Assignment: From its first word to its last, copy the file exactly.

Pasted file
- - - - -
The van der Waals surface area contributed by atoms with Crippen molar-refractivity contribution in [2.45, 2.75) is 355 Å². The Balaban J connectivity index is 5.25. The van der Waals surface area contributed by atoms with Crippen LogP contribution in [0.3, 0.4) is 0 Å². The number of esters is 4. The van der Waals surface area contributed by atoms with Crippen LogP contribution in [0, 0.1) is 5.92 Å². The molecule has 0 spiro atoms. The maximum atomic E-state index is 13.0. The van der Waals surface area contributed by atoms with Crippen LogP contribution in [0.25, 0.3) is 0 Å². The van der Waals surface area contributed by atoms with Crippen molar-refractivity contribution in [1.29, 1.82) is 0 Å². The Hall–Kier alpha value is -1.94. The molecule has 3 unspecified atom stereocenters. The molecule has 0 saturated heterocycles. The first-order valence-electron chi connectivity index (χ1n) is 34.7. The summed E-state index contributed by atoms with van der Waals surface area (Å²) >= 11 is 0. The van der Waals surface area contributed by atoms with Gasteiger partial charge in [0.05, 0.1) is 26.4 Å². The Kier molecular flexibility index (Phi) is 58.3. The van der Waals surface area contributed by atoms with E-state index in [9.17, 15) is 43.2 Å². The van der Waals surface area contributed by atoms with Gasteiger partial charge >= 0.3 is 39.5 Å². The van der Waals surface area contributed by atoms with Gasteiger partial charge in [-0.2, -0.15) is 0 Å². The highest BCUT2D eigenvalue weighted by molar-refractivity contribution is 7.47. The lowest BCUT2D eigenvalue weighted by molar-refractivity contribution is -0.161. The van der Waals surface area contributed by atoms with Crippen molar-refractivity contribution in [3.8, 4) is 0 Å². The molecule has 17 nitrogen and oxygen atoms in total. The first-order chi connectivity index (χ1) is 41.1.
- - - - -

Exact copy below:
The van der Waals surface area contributed by atoms with Crippen molar-refractivity contribution in [2.45, 2.75) is 355 Å². The Balaban J connectivity index is 5.25. The van der Waals surface area contributed by atoms with Crippen LogP contribution in [0.3, 0.4) is 0 Å². The number of esters is 4. The van der Waals surface area contributed by atoms with Crippen LogP contribution in [0, 0.1) is 5.92 Å². The molecule has 0 spiro atoms. The maximum atomic E-state index is 13.0. The van der Waals surface area contributed by atoms with Crippen LogP contribution in [0.25, 0.3) is 0 Å². The van der Waals surface area contributed by atoms with Crippen molar-refractivity contribution in [1.29, 1.82) is 0 Å². The Hall–Kier alpha value is -1.94. The molecule has 3 unspecified atom stereocenters. The molecule has 0 saturated heterocycles. The first-order valence-electron chi connectivity index (χ1n) is 34.7. The summed E-state index contributed by atoms with van der Waals surface area (Å²) >= 11 is 0. The van der Waals surface area contributed by atoms with Gasteiger partial charge in [0.05, 0.1) is 26.4 Å². The Kier molecular flexibility index (Phi) is 58.3. The van der Waals surface area contributed by atoms with E-state index in [9.17, 15) is 43.2 Å². The van der Waals surface area contributed by atoms with Gasteiger partial charge >= 0.3 is 39.5 Å². The van der Waals surface area contributed by atoms with Gasteiger partial charge in [-0.2, -0.15) is 0 Å². The highest BCUT2D eigenvalue weighted by molar-refractivity contribution is 7.47. The lowest BCUT2D eigenvalue weighted by molar-refractivity contribution is -0.161. The van der Waals surface area contributed by atoms with Crippen molar-refractivity contribution in [3.8, 4) is 0 Å². The molecule has 17 nitrogen and oxygen atoms in total. The first-order chi connectivity index (χ1) is 41.1.